However, several other analyses on executive compensation reveal similar overall findings to those of Compensation Advisory Partners. This includes a study published in the Harvard Law School Forum on Corporate Governance, which found that median total direct compensation for executives in the study — which involved the 500 largest public companies in the U.S. — rose to $14.3 million in 2021. That's an increase of 20% from $12 million in 2020.
Additionally, a survey done by Pay Governance shows a general uptick in what executives are making after an unusual 2020. The following year, meaning 2021, total direct compensation for executives rose between 1% and 8%, the study found, with some companies handing larger long-term incentive grants in the wake of COVID-19. While many companies struggled during the pandemic — particularly small-business owners — multinational corporations thrived, thus triggering the payouts that resulted from achieving certain goals or earnings milestones.
Financial losses weren't as bad as feared
But some bonus pay for executives is a product of not necessarily improving, but beating expectations. A classic example is Foot Locker, the athletic footwear and apparel company. As reported by CBS News at the time, due to the highly unusual nature of the year — and the supply chain disruptions that followed — Foot Locker expected a financial setback in 2020, after initially anticipating a strong year. Given this, the apparel company set a goal of not allowing sales to fall below a certain threshold.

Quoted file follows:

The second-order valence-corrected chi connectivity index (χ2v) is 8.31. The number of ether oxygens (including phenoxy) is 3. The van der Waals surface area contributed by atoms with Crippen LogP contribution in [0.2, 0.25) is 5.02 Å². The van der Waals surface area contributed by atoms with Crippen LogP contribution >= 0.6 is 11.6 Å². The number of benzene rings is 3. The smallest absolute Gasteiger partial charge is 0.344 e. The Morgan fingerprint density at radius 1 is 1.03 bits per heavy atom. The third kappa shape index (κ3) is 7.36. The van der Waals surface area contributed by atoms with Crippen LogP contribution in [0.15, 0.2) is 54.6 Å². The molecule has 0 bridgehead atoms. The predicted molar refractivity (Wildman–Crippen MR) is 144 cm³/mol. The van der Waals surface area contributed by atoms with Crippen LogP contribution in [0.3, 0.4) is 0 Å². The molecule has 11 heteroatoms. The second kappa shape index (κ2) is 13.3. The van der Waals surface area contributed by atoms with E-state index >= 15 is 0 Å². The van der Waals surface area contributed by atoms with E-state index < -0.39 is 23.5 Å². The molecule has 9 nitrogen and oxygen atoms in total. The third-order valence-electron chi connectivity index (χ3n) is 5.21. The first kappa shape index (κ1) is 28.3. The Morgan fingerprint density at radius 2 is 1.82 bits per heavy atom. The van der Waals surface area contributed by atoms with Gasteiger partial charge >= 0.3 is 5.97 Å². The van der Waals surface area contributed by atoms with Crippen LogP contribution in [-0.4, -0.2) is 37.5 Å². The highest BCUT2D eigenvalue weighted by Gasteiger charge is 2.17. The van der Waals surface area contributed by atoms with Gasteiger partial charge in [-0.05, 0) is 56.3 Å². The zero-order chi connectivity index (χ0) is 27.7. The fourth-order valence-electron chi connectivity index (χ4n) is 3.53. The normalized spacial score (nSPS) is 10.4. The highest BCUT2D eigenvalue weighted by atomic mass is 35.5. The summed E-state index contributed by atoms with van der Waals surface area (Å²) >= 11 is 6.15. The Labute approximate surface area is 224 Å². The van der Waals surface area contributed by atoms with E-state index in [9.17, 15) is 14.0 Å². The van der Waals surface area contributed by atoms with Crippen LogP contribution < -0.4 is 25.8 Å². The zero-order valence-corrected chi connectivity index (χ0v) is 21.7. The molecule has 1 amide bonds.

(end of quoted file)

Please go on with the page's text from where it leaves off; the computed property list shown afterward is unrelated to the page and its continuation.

While Foot Locker did wind up with lower revenues and profits compared to 2019, the drop was less significant than the company anticipated. This enabled Foot Locker's CEO to receive a $3.8 million cash bonus, a 30% increase from what he earned in 2019.
In other cases, growth in executives' pay was linked to contract extensions. This includes the CEO of Norwegian Cruise Line Holdings, whose earnings doubled in 2021 despite the company recording a $4 billion loss in the 2020 fiscal year, according to the Journal. The CEO was still paid more because he inked a three-year contract extension and Norwegian Cruise Line didn't finish as deeply in the red as anticipated.
It's important to properly compensate executives in a manner that both rewards their performance and encourages them to stay with the company. But in a highly volatile economic environment where inflation rages, you may not be able to set aside the funds that would normally go toward the salary or bonuses of your all-important C-suite personnel. Life Insurance premium financing can serve as a potential long-term funding solution in those cases. Premium financing is a life insurance-based approach to funding your business-related obligations. So in addition to paying for the premiums of a life insurance policy for group life insurance, premium financing can also be used for deferred executive compensation, key-person financing, buy-sell agreements and many other business planning needs. Contact Global Financial Distributors for additional information on Leveraged Planning®.